by Amy Russell, The Learning Center –
It is easy to generalize college student behavior, and it’s a popular pastime during a pandemic, especially if you follow the Cortland County Department of Health on Facebook and see the daily stats changing. But what gets lost in that spiral is that many of our students are also members of the campus workforce, and their jobs are much less protected than unionized professionals.
A friend, and campus colleague, shared an anecdote about a student employee who expressed concern about a pause if our campus reaches the 100-case threshold in a two-week monitoring period. The student relies on an in-person student assistant position to afford tuition.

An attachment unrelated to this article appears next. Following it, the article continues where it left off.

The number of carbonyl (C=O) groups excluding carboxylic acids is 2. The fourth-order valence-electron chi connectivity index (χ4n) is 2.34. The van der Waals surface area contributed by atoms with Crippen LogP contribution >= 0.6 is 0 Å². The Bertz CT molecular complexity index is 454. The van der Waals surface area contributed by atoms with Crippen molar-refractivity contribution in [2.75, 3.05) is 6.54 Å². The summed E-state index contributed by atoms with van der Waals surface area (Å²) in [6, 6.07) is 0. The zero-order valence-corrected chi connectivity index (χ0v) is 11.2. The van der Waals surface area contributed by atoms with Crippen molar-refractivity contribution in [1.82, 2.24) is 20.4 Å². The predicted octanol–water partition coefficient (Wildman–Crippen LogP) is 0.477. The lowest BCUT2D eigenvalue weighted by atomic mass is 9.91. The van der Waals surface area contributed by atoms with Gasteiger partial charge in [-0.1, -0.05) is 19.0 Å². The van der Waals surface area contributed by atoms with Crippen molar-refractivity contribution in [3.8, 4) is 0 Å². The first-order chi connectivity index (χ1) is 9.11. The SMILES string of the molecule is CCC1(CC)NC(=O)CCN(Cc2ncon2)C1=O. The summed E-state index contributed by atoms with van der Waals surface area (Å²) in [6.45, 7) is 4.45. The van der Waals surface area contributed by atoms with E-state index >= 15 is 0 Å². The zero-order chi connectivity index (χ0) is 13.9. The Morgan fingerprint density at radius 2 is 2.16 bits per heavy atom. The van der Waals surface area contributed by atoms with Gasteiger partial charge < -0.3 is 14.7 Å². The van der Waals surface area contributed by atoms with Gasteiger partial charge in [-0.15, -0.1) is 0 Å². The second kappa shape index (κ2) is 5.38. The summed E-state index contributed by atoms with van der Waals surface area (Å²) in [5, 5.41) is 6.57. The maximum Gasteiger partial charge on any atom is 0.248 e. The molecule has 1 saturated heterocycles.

The peer tutors I work with can take their work with them on a pause, but we have no control of their work environments on or off campus, outside of their laptop screens. We are asking more of them than ever in their academic support roles. The combination of glitchy technology and sharing their personal spaces on webcam with us and the students they meet with are more than enough to distract from the work of helping others learn, but they are sticking to it anyway.
Overall, alongside faculty and staff, our students seem to be producing extraordinary effort to keep the campus functioning in unusual and uncertain times.